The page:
For all possible contiguous 10 day periods within a single calendar year, what is the probability that at least one of the 10 day periods contains six birthdays if there are 60 birthdays randomly distributed within the year?

Trying to solve this quick little problem, think of this in general terms (ie don't take leap years, birth patterns into effect).

Unnecessary details: I did it via a program I wrote quickly and got a probability of .9446 over 10000 runs. However my boss(guy who gave me the problem) says that he got something around.09446 doing a similar solution a factor of ten off, I was wondering if anybody here could figure out a similar solution. Thanks

  • $\begingroup$ Do all the birthdays have to be on different days? $\endgroup$ – David Quinn Aug 21 '15 at 20:55
  • $\begingroup$ And do you mean at least one of the 10-day periods contains exactly 6 birthdays, or at least 6? $\endgroup$ – Michael Aug 21 '15 at 20:59
  • $\begingroup$ I get about $0.17$ (brute forse: generate all $10$-days periods, and $60$ random birthdays (some could fall on the same day) and calculate if any intersection of a $10$-day period and the set of the birthays has size greater or equal to $6$) $\endgroup$ – Antoine Aug 21 '15 at 21:03
  • $\begingroup$ If people can be born on the same day, and we look for cases of exactly 6, then the average number of 10-day periods with exactly 6 birthdays is: $$E[\mbox{num 10-day periods with exactly 6}] = 356 \underbrace{{60 \choose 6 } (10/365)^6(355/365)^{54}}_{.00472371} \approx 1.6816419276$$ $\endgroup$ – Michael Aug 21 '15 at 21:08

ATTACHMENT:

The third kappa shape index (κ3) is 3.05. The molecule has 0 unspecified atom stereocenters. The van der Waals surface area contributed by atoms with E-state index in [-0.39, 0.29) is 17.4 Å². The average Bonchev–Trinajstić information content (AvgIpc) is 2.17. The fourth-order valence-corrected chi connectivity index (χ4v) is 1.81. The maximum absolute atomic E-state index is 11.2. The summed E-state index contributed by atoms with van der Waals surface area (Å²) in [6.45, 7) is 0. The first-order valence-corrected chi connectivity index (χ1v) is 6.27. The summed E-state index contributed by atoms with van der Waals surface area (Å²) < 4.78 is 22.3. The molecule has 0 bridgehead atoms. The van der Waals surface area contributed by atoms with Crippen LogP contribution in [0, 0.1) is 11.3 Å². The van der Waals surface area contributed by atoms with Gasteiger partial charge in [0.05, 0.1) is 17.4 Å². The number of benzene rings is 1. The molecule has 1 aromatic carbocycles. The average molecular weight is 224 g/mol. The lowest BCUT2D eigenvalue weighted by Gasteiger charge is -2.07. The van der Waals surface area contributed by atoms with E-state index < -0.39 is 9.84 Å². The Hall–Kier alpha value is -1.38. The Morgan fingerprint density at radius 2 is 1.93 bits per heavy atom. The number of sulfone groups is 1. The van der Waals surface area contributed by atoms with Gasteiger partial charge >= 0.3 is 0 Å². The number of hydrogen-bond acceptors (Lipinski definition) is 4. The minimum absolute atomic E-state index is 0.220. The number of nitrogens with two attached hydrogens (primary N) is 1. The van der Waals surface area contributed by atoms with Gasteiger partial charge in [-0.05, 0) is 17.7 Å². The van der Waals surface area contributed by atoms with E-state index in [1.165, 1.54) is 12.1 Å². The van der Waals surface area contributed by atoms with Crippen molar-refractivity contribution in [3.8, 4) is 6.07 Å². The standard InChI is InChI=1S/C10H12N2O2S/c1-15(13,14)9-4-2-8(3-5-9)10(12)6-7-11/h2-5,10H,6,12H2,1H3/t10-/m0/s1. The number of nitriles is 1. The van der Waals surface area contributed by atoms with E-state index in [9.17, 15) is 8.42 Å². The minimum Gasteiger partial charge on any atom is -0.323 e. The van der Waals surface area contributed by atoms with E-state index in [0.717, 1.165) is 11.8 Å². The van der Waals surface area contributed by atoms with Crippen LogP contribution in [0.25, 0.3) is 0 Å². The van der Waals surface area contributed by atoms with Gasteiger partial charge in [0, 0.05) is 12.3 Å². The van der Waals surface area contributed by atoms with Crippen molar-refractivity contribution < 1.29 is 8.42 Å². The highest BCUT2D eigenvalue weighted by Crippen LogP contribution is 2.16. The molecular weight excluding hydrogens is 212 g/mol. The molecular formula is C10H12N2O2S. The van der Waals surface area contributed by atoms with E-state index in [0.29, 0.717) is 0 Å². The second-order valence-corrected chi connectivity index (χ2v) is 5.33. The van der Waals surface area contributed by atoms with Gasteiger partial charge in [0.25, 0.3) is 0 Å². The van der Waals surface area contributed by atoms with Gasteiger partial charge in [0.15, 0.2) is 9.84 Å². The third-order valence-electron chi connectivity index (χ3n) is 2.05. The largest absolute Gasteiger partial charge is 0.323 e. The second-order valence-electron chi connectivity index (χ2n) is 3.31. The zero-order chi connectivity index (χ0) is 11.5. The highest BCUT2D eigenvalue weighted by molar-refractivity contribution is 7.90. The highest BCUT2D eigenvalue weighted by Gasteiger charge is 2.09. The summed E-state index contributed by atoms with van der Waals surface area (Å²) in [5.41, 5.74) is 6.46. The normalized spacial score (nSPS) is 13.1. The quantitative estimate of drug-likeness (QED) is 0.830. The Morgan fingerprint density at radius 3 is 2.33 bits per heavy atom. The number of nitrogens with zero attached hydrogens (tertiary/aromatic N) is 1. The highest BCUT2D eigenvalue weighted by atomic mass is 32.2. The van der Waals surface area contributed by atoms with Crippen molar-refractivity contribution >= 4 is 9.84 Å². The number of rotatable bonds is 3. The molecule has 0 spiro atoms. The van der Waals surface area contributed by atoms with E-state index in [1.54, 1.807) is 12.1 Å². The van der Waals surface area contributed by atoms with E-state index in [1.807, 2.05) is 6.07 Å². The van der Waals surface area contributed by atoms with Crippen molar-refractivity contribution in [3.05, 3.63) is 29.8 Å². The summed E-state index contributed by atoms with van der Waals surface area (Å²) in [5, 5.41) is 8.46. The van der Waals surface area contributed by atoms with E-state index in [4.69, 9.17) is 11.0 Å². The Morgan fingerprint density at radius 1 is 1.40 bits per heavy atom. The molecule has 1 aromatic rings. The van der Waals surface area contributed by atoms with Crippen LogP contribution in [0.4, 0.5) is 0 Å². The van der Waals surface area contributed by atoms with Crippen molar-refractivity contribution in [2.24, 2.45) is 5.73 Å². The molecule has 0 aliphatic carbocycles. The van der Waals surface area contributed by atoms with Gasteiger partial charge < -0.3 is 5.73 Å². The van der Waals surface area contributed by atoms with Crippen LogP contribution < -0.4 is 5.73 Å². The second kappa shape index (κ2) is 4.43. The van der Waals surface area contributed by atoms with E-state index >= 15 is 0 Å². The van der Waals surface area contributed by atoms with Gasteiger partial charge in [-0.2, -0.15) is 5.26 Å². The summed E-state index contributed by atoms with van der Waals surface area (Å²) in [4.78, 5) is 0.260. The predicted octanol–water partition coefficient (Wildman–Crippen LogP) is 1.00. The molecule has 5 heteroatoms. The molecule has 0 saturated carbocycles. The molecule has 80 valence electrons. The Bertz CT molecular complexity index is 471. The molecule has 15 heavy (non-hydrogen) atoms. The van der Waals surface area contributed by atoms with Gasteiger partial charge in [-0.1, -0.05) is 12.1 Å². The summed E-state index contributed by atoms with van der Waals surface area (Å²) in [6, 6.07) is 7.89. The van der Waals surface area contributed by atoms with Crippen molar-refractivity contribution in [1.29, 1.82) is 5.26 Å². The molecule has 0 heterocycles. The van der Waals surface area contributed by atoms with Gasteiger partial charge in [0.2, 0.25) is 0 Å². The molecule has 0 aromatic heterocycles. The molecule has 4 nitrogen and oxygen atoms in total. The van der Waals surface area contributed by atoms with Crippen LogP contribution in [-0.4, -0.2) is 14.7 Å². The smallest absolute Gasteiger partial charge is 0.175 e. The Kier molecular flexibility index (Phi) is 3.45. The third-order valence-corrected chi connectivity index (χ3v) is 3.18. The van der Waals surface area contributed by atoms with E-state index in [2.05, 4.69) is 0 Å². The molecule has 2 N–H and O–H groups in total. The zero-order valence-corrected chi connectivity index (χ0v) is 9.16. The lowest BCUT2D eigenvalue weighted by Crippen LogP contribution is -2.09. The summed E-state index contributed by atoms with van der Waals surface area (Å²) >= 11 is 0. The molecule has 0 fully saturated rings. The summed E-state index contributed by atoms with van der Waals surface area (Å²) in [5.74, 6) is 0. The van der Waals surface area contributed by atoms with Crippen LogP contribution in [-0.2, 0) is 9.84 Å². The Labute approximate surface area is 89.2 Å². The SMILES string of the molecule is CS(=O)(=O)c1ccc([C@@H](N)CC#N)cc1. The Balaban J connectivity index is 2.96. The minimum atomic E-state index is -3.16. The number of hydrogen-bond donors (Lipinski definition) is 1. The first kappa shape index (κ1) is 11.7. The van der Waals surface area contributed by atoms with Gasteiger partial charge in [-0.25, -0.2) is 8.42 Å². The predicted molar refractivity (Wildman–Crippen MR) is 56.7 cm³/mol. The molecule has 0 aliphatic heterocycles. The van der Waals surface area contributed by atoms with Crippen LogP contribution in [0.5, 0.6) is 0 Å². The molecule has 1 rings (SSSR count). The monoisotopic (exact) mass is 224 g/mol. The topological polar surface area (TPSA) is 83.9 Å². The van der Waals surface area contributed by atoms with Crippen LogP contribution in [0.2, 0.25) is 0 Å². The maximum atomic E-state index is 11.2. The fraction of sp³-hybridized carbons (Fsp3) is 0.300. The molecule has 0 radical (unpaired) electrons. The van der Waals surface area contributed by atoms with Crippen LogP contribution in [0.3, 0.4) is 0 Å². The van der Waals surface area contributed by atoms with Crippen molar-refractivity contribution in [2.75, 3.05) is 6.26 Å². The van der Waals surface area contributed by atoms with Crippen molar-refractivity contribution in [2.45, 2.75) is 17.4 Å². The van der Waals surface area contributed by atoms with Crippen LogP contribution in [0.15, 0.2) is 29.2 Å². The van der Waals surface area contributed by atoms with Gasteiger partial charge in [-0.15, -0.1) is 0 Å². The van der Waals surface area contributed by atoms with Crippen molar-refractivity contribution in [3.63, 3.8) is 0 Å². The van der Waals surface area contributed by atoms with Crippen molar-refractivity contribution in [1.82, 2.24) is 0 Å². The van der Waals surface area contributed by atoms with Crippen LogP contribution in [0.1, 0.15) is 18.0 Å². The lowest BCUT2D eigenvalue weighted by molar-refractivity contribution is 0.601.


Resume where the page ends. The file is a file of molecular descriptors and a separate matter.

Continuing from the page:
• 1
    $\begingroup$ There's an ambiguity that greatly affects the answer, and different commenters are making different assumptions. If you're looking at all 10-day windows (there are 356 of these) the probability is around 1/2. If you're breaking up the year into disjoint 10-day windows (there are only 36 of these), then the probability is closer to 0.2. $\endgroup$ – Tad Aug 22 '15 at 2:50

To distinguish a factor of $10$ we can make the silly (but not far wrong) assumption that the chance any particular 10 day period has 6 birthdays is independent of any other period. We assume the birthdays are allowed to repeat dates. The chance that a particular 10 day period has exactly 6 birthdays is ${60 \choose 6}\left(\frac{10}{365}\right)^{6}\left(\frac{355}{365}\right)^{54}\approx 0.0047$ Adding in the chance of $7,8,9$ gets us to $0.00597$ Even if we only consider the 36 non-overlapping intervals of 10 days, the chance that none of them have at least 6 birthdays is $1-(1-0.00597)^{36} \approx 0.1939$ Of course, there is also the chance that the interval of 10 days that has 6 birthdays is from day 5 through day 14. I'm with you.

def f(n):
    ok = 0
    periods = [set(range(i, i+ 10)) for i in range(1, 356)] //10-day periods
    for _ in range(n):
        birthdays = set(randint(1,365) for i in range(60)) //60 b-days
        for x in periods:
            if len(x & birthdays) >= 6:                    //intersection
              ok += 1
    return ok / n

Call f(10**5) returned $0.1773$. This somehow contradicts the other answer. Is anything wrong with the code?


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